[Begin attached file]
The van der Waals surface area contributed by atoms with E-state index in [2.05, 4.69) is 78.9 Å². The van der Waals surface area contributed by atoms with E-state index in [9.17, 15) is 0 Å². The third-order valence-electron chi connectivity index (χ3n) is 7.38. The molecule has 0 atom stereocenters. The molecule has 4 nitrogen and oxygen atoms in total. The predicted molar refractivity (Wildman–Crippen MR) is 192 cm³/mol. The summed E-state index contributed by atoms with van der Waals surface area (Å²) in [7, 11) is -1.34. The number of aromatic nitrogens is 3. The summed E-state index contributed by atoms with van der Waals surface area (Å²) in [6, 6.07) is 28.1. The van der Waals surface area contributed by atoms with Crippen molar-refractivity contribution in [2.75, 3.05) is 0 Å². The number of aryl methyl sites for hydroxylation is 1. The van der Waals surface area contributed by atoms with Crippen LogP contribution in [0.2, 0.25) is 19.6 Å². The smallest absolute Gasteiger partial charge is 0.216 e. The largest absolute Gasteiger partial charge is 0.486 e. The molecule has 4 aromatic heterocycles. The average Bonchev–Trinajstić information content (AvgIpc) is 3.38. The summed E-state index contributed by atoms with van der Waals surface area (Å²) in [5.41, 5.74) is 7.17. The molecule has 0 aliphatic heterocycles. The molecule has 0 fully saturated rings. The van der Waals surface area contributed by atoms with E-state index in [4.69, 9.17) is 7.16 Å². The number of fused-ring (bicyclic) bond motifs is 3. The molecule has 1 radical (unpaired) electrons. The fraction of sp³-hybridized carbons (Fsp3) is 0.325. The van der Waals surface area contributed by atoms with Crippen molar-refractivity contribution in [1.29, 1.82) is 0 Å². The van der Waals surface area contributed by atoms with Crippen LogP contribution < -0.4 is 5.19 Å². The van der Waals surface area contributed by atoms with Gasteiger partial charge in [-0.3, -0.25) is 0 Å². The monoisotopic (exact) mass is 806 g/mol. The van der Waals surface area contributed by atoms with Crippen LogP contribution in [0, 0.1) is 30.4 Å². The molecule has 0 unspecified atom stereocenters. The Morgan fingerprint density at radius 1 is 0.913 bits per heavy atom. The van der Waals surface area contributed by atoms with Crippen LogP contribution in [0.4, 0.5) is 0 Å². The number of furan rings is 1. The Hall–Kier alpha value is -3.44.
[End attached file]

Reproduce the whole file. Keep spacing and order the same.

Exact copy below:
The van der Waals surface area contributed by atoms with E-state index in [2.05, 4.69) is 78.9 Å². The van der Waals surface area contributed by atoms with E-state index in [9.17, 15) is 0 Å². The third-order valence-electron chi connectivity index (χ3n) is 7.38. The molecule has 0 atom stereocenters. The molecule has 4 nitrogen and oxygen atoms in total. The predicted molar refractivity (Wildman–Crippen MR) is 192 cm³/mol. The summed E-state index contributed by atoms with van der Waals surface area (Å²) in [7, 11) is -1.34. The number of aromatic nitrogens is 3. The summed E-state index contributed by atoms with van der Waals surface area (Å²) in [6, 6.07) is 28.1. The van der Waals surface area contributed by atoms with Crippen molar-refractivity contribution in [2.75, 3.05) is 0 Å². The number of aryl methyl sites for hydroxylation is 1. The van der Waals surface area contributed by atoms with Crippen LogP contribution in [0.2, 0.25) is 19.6 Å². The smallest absolute Gasteiger partial charge is 0.216 e. The largest absolute Gasteiger partial charge is 0.486 e. The molecule has 4 aromatic heterocycles. The average Bonchev–Trinajstić information content (AvgIpc) is 3.38. The summed E-state index contributed by atoms with van der Waals surface area (Å²) in [5.41, 5.74) is 7.17. The molecule has 0 aliphatic heterocycles. The molecule has 0 fully saturated rings. The van der Waals surface area contributed by atoms with E-state index in [4.69, 9.17) is 7.16 Å². The number of fused-ring (bicyclic) bond motifs is 3. The molecule has 1 radical (unpaired) electrons. The fraction of sp³-hybridized carbons (Fsp3) is 0.325. The van der Waals surface area contributed by atoms with Crippen molar-refractivity contribution in [1.29, 1.82) is 0 Å². The van der Waals surface area contributed by atoms with Crippen LogP contribution < -0.4 is 5.19 Å². The van der Waals surface area contributed by atoms with Gasteiger partial charge in [-0.3, -0.25) is 0 Å². The monoisotopic (exact) mass is 806 g/mol. The van der Waals surface area contributed by atoms with Crippen LogP contribution in [0, 0.1) is 30.4 Å². The molecule has 0 unspecified atom stereocenters. The Morgan fingerprint density at radius 1 is 0.913 bits per heavy atom. The van der Waals surface area contributed by atoms with Crippen LogP contribution in [0.4, 0.5) is 0 Å². The number of furan rings is 1. The Hall–Kier alpha value is -3.44.